A demonstration against oil company Chevron’s role in the Israel-Hamas conflict erupted during the dinner service at Oakland-based Mediterranean restaurant Acre on Wednesday, January 31. Captured in various Instagram and TikTok videos, protesters can be seen singing songs and making demands to Chevron CEO Mike Wirth and his dinner guests, who were gathered for a private event.
“We’re here in Oakland disrupting this dinner because we say no more oil for genocide,” Jersey Noah, an activist, says in one video. Footage shows the dinner party disbanding and leaving the restaurant with protestors at their heels.
The protest was part of a coordinated effort to confront oil executives by local activists, who proceeded to demonstrate at another such event at the Claremont Country Club on Thursday, February 1.
Co-owner Pete Sittnick was on-site during the Acre protest, while co-owner and chef Dirk Tolsma was not. In a statement to Eater, a spokesperson for Acre stated that the restaurant’s staff were caught off guard by the demonstration:
We believe in the right to peaceful protest and expression, however, when it disrupted our restaurant operations, we asked the protesters to leave. We were completely taken by surprise by the protest inside of the restaurant, and recognized that staff and guests were being subjected to uncomfortable and potentially unsafe conditions. We did our best to ensure everyone’s safety by asking the protesters to go outside. In the end, many of the guests who had to witness the disruption, complimented the ACRE team on how we handled the situation.
Eater reached out to Chevron for comment and did not hear back at press time.
Jason Woody, who serves with the City of Richmond on the Human Rights and Human Relations Commission, joined the protest on Wednesday night. Woody says he and a friend took a table at Acre after he learned of Wirth’s plans to dine there that night. They ate an order of Brussels sprouts, and Woody says the other folks there to “make a toast to Mike” ordered food, too.
Another source who asked to remain anonymous — and who was connected to Eater through the Arab Resource Organizing Center (AROC), which has been connected to pro-Palestinian organizing in the area — says that they planned to purchase food and beverages, tip Acre’s staff, and make it clear they were not at the restaurant to disturb business or Acre’s employees. Woody estimates activists took up about 40 or 50 percent of the tables in the restaurant at the time of the demonstration.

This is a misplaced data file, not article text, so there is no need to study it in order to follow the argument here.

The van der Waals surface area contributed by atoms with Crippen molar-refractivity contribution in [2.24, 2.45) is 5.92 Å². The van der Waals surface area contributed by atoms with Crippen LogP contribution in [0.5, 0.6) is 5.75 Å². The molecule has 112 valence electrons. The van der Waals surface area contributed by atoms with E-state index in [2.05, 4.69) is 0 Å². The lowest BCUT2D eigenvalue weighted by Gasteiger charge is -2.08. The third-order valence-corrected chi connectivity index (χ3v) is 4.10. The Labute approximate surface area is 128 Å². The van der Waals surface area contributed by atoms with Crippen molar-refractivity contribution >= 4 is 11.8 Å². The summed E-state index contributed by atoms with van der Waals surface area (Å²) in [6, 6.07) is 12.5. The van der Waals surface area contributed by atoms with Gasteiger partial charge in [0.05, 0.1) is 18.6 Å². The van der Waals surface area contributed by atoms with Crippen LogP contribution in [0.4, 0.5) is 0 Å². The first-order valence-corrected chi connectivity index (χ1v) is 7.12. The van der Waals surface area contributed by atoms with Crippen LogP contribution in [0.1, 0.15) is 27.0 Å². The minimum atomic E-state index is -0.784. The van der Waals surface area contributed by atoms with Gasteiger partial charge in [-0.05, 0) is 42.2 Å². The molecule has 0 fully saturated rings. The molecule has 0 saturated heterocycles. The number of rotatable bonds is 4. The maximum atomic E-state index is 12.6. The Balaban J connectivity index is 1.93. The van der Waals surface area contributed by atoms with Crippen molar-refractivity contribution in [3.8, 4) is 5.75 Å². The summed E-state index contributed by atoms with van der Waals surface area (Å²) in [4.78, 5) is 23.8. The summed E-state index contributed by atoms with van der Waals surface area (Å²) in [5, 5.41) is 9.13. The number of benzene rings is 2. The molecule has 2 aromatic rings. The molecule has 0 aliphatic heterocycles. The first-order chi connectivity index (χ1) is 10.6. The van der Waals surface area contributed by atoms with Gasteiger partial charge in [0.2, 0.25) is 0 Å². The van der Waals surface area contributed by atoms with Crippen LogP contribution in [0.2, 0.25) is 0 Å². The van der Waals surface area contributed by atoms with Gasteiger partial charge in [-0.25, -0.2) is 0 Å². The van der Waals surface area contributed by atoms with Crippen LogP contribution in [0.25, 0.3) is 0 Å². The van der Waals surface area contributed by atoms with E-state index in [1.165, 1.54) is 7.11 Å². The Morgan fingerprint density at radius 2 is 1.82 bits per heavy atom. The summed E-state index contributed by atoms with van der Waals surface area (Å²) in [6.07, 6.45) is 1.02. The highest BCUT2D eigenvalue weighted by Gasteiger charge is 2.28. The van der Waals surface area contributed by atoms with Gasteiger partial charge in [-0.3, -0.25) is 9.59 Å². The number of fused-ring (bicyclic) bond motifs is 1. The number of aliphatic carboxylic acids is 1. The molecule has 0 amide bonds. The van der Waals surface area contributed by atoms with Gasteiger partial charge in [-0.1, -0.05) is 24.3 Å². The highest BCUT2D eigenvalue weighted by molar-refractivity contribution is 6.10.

Woody says he’s a longtime critic of Chevron, which operates a refinery in Richmond and is one of the area’s largest employers. It’s also one of the largest greenhouse gas polluters in the state, according to the Environmental Protection Agency. “[Chevron’s] been toxic to our community for over 100 years,” Woody says. “When these same people are doing this elsewhere, off the coast of Palestine, that’s not in the best interest of human rights as far as I’m concerned.”
Bloomberg reported in October that Chevron, which operates two well platforms off the coast of Israel, “prioritized” Israeli gas supplies since the October 7 Hamas attack, which killed 1,200 Israelis and took 250 people hostage. The New York Times reports that the Israeli power grid relies on gas for 70 percent of its electric power, and Israel-adjacent gas platforms are a keystone of Chevron’s international business. Meanwhile, Gazans have experienced chronic gas and energy shortages due to blockades and limitations on aid since October 7 — contributing to an already dire humanitarian situation in the region, per Human Rights Watch. So far, Gaza’s Ministry of Health reports more than 25,105 Palestinian deaths and 62,681 wounded as of late January 2024.
Once Woody and fellow demonstrators saw Wirth and his party arrive, they planned to approach him but the executive and his tablemates took a private room in the back. One activist stood up to start playing a song and others made a toast to Wirth. “Then we went back to make sure Mike felt unwelcome,” Woody says. “You can’t just come into our town and have a good time.”
This isn’t the first time people have confronted public figures during their restaurant meals — or at their restaurant properties. In December, pro-Palestinian protesters in Philadelphia focused their attention on Israeli American chef and restaurateur Michael Solomonov for his support of a non-profit aid group with connections to the Israeli Defence Forces. Both Sen. Mitch McConnell and Portland, Oregon, Mayor Ted Wheeler share the dubious honor of being heckled by protesters mid-meal.